There are still people in prison for smoking one marijuana joint or having less than an oz on them.. how the system determines punishment is beyond me, thank God. I dont want to know.

      If someone had attacked a man because he was black or because he was a Catholic, there would be plenty of folks angry and the penalties for those hate crimes would be considered justified. Its the same thing.. I dont care if you’re Amish, English, or a space alien.. its the way our system works. If you dont like it, go somewhere else or work from the inside to try to change it.

    4. Erin

      My Mom just sent me the link to pictures taken at the end of the school year celebration and farewell gathering for those being sentenced to prison.;contentMain

      I really enjoyed the pictures, especially the one of the little girl trying to mount a pony.

    5. Barb

      Interesting pictures. Thank you Erin and your mom.

    6. stephanie

      Bottom line. You can not assault people in their homes (or in your own for that matter!)Or even if it is your own family. It is against the law. Besides, the “family dispute” was over religion. Being nonresistant they should abide by the descision of the government authorities (as it says in the Confessions of faith) and accept the punishment for the crime they committed. The peoblem with committing a crime is you never know if the judge will be harsh or lenient. That is why a wise man does not commit one. The family will not condem the act! If this man comes back as the head of the group who knows what he will do next. Or have his “followers” do to other Amish

    7. Tom Geist

      That's what they all say....

      >>>They say they’re bound by different rules guided by their religion, that the government had no business getting involved in what they did and that calling it a hate crime was overreaching.<<<

      That's what all the nut job groups say when they do something horrendous and don't want others calling them on it.

      Tom in Lincoln, NE

      1. ann

        Exactly. And they all truly believe it.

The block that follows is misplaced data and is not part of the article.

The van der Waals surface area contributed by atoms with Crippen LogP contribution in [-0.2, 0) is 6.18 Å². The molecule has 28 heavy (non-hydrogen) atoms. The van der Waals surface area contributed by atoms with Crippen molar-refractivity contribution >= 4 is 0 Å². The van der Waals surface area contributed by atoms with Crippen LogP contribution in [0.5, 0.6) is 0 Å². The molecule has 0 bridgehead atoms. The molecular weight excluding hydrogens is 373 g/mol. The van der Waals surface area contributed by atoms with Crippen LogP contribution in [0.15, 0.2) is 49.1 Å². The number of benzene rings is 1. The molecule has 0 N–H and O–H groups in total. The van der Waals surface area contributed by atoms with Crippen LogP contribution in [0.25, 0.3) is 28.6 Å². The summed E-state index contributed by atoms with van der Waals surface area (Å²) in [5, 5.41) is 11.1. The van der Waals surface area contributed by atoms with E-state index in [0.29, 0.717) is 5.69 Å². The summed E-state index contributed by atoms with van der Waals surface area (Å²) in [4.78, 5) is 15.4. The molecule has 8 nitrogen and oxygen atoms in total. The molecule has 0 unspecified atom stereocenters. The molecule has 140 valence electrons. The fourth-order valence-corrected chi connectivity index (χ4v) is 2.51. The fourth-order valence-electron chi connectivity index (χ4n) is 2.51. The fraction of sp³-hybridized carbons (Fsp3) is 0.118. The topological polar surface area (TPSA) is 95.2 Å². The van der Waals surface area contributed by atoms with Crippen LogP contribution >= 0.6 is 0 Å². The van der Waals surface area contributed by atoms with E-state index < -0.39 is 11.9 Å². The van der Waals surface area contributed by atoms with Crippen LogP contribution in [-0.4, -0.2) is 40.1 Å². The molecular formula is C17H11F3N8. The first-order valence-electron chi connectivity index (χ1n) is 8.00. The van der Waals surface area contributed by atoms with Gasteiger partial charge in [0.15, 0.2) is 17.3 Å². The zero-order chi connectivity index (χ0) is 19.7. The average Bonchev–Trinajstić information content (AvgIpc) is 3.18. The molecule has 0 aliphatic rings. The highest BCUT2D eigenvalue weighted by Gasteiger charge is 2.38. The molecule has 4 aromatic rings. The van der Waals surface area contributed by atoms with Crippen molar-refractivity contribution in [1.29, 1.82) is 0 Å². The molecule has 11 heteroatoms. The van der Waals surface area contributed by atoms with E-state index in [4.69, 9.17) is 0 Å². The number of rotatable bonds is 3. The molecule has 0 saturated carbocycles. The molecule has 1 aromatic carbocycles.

Looking at the photos at the link in one of the other comments- the saddest thing to me is looks on the faces of the women pictured who were going off to prison. They look proud of the attention they’re getting…or something.
        I also found the pictures fascinating because of things I heard from an aunt who has in-laws in the community where people were attacked. Hard to picture the garbage that supposedly goes on in this group. But I believe her, for the most part. Gives me the willies, frankly. And, it’s heartbreaking to see all the small children and to realize that they are growing up in an atmosphere where this is all normal.

    8. Bergholz appeals

      A report on the appeals process of the Bergholz group:

      Among other arguments, defendants in their appeals have challenged the use of the federal hate crime statute under which they were prosecuted. They have said they were wrongfully prosecuted because their actions amounted to family disputes that resulted in no serious physical injury. They also have said the judge should have instructed jurors that religion had to be the primary motivating factor and not just one of the factors to justify use of that statute.

      The prosecution argued in its response the statute does not require that religion be the primary motivating factor.

      Prosecutors also say the statute, which requires interstate commerce to be a factor in a crime, was applied correctly in the case. At trial, prosecutors argued that the scissors, shears and clippers used in the attacks had traveled across state lines.